The National Insurance rise announced by Philip Hammond in the Budget on Wednesday is not going to happen. The only thing that saved the Chancellor from the embarrassment of the “U-turn” headlines was that the rise was planned for April next year. That means that there is plenty of time to obscure the climbdown behind a review of the jobs market in the autumn Budget.
Normally, after a Budget, MPs have to vote on the Finance Bill that puts the measures into law. Hence the humiliation of George Osborne last year, when he dropped the cut in disability benefits (or, more strictly, the cut in the planned increase) in the days between his Budget speech and the Finance Bill. Tory MPs were threatening to rebel, and Iain Duncan Smith resigned as Work and Pensions Secretary anyway.
There have been similar U-turns in the past. Gordon Brown had to send Alistair Darling, his Chancellor, to the Commons to announce a rise in the personal allowance in September, the middle of the tax year, in 2008. This was to head off a rebellion of Labour MPs against the abolition of the 10p income tax rate which Brown had announced as Chancellor the year before. The most celebrated case was in 1994, when Kenneth Clarke lost a vote to raise VAT on domestic energy. He had to put up taxes on cigarettes and alcohol instead.
Hammond’s retreat will avoid going down in history with these disasters because MPs don’t have to vote on the change yet – although there are already enough Tories prepared to rebel. The Chancellor has time to fix the U-turn so that it won’t look quite so U-shaped. More of a tangled knot by the time he has finished, I suspect.
But the fuss raises two questions. One is why Hammond announced it this month when there will be a second Budget in November before the change happens. The other is why he thought he could get away with breaking the manifesto pledge: “A Conservative government will not increase the rates of VAT, income tax or National Insurance in the next parliament.”
The first is easy enough to answer. Hammond wanted to announce extra spending on social care, to try to relieve some of the immediate pressure on the NHS, and he felt it important to show that he was raising money at the same time. When I say, “at the same time”, I mean he wanted to make the announcements at the same time, because in fact he will be spending the money before he raises it. He is Chancellor of the Exchequer, after all. But announcing them at the same time makes an important political point, not just to the country but to the Prime Minister: spending public money is easy; raising it is hard. A source “close to Hammond” told the Telegraph: “There is real frustration in the Treasury about this. No 10 want the spending but they aren’t prepared to stand up for the decisions that have to be taken to pay for it.”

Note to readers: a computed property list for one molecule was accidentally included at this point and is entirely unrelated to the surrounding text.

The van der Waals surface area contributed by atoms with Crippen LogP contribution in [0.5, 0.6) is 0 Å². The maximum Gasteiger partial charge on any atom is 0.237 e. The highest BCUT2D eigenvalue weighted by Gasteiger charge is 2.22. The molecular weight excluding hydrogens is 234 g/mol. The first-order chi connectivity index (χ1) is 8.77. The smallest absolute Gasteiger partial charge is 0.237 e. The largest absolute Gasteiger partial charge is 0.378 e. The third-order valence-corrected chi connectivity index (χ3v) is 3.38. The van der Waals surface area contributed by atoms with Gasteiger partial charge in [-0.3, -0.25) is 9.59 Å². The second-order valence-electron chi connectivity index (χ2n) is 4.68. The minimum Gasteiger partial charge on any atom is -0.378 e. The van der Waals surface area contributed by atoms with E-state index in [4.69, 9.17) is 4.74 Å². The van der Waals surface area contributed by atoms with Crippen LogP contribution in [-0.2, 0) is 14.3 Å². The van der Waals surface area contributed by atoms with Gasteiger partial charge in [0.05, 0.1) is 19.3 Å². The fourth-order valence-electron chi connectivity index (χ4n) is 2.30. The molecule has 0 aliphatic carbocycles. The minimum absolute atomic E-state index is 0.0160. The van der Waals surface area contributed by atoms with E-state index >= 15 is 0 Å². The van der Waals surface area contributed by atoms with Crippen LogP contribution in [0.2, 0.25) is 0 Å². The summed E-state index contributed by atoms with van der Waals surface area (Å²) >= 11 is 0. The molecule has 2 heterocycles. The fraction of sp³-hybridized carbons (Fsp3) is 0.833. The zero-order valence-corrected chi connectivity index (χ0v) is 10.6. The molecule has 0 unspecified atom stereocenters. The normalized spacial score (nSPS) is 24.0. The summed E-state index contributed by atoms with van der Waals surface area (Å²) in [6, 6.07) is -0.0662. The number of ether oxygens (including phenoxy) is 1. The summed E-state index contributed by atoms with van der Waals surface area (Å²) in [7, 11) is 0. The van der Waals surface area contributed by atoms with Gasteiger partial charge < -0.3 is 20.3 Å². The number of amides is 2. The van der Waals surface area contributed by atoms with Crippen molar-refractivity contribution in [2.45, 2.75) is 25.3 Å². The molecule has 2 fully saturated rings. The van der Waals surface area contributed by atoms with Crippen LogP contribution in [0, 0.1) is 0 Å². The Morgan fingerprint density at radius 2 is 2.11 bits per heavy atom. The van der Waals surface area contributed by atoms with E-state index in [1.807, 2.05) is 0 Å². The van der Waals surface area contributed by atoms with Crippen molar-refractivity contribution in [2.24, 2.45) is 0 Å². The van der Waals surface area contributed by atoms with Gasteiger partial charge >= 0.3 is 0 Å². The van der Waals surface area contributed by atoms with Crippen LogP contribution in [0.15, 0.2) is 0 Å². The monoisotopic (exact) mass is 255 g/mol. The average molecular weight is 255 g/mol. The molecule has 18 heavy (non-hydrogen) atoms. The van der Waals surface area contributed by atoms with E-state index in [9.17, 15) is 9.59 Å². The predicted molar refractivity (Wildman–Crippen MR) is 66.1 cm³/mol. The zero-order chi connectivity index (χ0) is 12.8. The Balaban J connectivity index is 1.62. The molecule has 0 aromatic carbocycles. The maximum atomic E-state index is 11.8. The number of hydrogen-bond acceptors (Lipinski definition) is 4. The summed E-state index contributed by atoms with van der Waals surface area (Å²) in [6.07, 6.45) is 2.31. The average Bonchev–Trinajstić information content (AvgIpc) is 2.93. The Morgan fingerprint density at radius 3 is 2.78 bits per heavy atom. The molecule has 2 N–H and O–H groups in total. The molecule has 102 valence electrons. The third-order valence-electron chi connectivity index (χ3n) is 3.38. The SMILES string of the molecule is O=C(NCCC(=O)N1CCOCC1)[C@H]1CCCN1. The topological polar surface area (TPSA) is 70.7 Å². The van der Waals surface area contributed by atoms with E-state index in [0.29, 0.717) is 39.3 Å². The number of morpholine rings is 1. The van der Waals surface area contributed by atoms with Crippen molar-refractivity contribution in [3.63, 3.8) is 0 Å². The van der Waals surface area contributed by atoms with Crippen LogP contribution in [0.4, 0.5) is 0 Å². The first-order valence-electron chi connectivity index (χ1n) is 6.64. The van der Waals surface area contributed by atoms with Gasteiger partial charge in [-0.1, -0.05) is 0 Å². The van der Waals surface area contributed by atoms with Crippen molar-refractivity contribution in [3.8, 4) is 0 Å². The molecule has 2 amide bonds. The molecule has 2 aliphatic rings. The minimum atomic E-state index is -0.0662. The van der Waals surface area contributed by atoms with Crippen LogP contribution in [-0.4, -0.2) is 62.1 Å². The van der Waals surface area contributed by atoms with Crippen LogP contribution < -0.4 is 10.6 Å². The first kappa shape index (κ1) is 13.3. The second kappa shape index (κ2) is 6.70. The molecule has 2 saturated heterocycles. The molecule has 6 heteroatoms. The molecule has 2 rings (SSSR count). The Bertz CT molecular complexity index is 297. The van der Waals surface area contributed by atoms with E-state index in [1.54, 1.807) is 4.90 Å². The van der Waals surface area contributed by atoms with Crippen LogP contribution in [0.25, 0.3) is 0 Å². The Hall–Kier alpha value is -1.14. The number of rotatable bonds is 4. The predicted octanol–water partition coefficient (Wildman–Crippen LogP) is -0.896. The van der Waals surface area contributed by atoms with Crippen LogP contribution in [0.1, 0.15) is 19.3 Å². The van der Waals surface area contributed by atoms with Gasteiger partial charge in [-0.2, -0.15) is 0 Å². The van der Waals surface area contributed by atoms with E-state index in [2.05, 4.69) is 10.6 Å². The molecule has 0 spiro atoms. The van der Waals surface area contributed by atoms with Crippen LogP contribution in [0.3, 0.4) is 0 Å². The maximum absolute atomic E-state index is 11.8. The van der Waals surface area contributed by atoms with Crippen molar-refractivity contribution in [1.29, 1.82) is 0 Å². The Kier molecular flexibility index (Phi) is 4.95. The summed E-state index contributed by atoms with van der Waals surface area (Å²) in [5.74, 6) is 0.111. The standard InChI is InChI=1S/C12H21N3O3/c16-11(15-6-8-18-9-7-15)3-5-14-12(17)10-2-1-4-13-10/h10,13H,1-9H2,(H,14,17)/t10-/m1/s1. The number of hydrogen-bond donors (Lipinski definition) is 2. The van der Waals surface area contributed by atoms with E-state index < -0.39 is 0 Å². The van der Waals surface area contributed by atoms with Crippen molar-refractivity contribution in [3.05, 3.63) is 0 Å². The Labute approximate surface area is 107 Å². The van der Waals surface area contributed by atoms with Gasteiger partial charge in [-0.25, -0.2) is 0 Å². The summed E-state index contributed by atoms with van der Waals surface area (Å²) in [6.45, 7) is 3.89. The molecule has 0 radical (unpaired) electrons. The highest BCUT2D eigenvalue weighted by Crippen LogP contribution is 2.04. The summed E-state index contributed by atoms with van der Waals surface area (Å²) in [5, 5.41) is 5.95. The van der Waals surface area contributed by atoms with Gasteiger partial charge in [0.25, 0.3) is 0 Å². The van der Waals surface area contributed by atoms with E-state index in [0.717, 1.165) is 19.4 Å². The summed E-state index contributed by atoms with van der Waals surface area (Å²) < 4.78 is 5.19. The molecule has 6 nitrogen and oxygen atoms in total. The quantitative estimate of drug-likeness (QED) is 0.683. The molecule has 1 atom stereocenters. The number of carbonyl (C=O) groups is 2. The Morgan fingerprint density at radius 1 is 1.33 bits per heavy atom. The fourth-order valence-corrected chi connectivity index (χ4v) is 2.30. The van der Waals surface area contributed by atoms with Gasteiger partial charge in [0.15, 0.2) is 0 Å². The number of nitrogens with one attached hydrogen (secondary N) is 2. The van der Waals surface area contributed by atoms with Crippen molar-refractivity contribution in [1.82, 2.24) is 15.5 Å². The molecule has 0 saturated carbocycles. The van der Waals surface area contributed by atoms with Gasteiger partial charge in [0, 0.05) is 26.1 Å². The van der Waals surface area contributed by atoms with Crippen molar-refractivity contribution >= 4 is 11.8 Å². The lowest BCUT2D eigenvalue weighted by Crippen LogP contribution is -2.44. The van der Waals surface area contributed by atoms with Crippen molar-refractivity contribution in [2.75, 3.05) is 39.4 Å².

The mystery, though, is why Hammond – and Theresa May, who was fully consulted – thought it was all right to break a manifesto promise. Perhaps they thought, because it is true, that it was a sensible change to reduce the tax advantage of self-employment. (Yes, they know that the self-employed don’t get sick leave and so on, but the advantage was about to increase.) Perhaps they thought that no one would therefore hold them to a “silly pledge” (Paul Johnson, Institute for Fiscal Studies) that the fools Cameron and Osborne should never have made. This is not how politics works.
One of the Prime Minister’s big things is that she does what she says she will do. This includes not having an early election in which she could make her own pledges. In which case she has to keep the pledges on which she stood in 2015. She and Hammond might say, “But we broke a more important promise to achieve a budget surplus by the end of the parliament.” Again, that is not how politics works. You are allowed to break “silly pledges” by spending more or taxing less. You are not allowed to break them by taxing more.
There will be a fudge, therefore. We can guess roughly what it will be. On Wednesday, Hammond set out changes to self-employed National Insurance contributions that would raise a net £215m in the year before the 2020 election. In the national finances, this is a trivial sum. What is likely to happen in the autumn Budget, then, is that this will be reduced to zero.
Then the Chancellor can say he hasn’t “raised” National Insurance. If he restructures Class 2 and Class 4 contributions (to recoup the cost of abolishing Class 2, which Osborne announced last year) he could even avoid raising the rate of Class 4 contributions, which is also covered by the manifesto promise. This could be part of a wider change, giving the self-employed more legal rights, or even merging income tax and National Insurance.
Spreadsheet Phil joked in his Budget speech that Norman Lamont was sacked 10 weeks after delivering what was also billed as “the last spring Budget” in 1993, in which he raised taxes in breach of an election promise. Hammond has time to put right the same mistake, so he will, I expect, last longer than the middle of May.